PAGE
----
For years, marketers have been attempting to escape being seen as the arts and crafts department of the business. We have struggled to prove that marketing is much more than just creative storytelling, clever slogans, and the occasional perfectly placed gif. Preaching this has become a common theme, but now it’s time to prove that marketing is a science.

While creativity, originality, and personalization still drive marketing and allow us to connect with an offering on a human level, with new changes in technology, our actions can now be confidently backed by data. It is time to capitalize on the emerging technologies around us and close the gap between our left and right brain.

Why Should Marketing Be A Science?

You may be asking yourself, ‘why should marketing be a science when I’ve already honed my skills at producing well-written copy around my super technical product? I’ve separated myself by crafting content that is persuasive, educational, and digestible all at the same time. I also consistently put on events that keep people buzzing for months!

Because once you shift your mindset to think of marketing as a science, you’ll be able to:

  • Craft and execute an experiment based on a predetermined, specific, unique hypothesis
  • Collect and organize data
  • Examine and publish findings
  • Tweak and optimize failures using different variables
  • Replicate and build on success by retesting in new environments
  • Trust the process because it is based on data

Hopefully, these goals are shared amongst your team— so why then have marketers fallen short of reaching scientific levels of accuracy? The answer is because we’ve lacked the tools to enable accurate measurement.  Historically, marketers have been armed with the tools to perform experiments, but not the tools to examine them. The data has been there all along, but marketers lacked accessibility and visibility, placing a bottleneck on our ability to analyze and optimize marketing performance.

“The unexamined life is not worth living.” -Socrates

The Double Helix Structure of Marketing

In the real-world scientific realm, this marketing visibility gap mirrors the 1953 discovery of the helical structure of DNA. Once scientists Crick & Watson gained visibility into how DNA molecules interact and form bonds in a double helix framework, the possibilities were limitless. This led to more questions and more historic discoveries that advanced the human race and our understanding of the world around us. After uncovering this set of genetic instructions, we started noticing patterns, which led to cloning sheep, genetically modified organisms, and maybe someday, synthesizing life and beyond.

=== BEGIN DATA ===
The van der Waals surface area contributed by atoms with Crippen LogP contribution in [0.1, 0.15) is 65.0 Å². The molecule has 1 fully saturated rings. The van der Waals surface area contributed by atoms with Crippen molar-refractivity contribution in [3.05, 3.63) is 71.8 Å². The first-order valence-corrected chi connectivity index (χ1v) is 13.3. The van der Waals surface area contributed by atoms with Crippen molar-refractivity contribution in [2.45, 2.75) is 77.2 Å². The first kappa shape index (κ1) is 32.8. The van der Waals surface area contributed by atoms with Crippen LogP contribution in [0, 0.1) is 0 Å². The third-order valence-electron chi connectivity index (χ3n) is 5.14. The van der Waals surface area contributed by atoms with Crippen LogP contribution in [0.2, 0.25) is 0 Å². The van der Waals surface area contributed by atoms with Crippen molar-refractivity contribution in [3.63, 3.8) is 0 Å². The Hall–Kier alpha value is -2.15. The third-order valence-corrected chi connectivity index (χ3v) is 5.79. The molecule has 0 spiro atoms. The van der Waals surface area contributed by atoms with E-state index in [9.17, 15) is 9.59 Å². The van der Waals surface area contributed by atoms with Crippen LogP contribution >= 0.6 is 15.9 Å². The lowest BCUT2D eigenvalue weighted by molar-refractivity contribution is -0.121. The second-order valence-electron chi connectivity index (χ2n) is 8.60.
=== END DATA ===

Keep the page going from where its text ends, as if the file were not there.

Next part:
How Can You Test, Clone, Modify, and Evolve Your Marketing Efforts?

By embracing a scientific mindset and striving for complete visibility.

  1.  Design each campaign with a clear hypothesis. Every piece of marketing has a different objective within the funnel, so set out with a goal and accompanying KPI’s.
  2.  Ingest data from every source possible (CRM, MAS, your website, social platforms) and take a multi-touch, cross-channel attribution approach.
  3.  Analyze which marketing programs are working best at each stage of your customer journey.
  4.  Compare results to your hypothesis— ask complex questions to figure out what happened and why.
  5.  Use your findings to map the customer journey.
  6.  Test campaigns across new accounts and segments.
  7.  Trust the process because it is based on data.

To Boldly Go Where No Marketer Has Gone Before

Blending marketing with science leads to increased decision-making confidence. With a solid understanding of your marketing mix, you can re-frame your approach to next quarter’s budget allocation and campaign planning. From the macro level of determining marketing’s impact on revenue and pipeline as a whole, to the microscopic questions like, “where is this ebook most effective in this buyer’s journey?”.

Granted, there is no perfect structure for everyone, and each company has its own unique DNA. Landscapes, industries, and organizations are constantly changing, but by blending art with science, your marketing organization can evolve too. Now grab your crayons and popsicle sticks, get back in the lab, and start making history.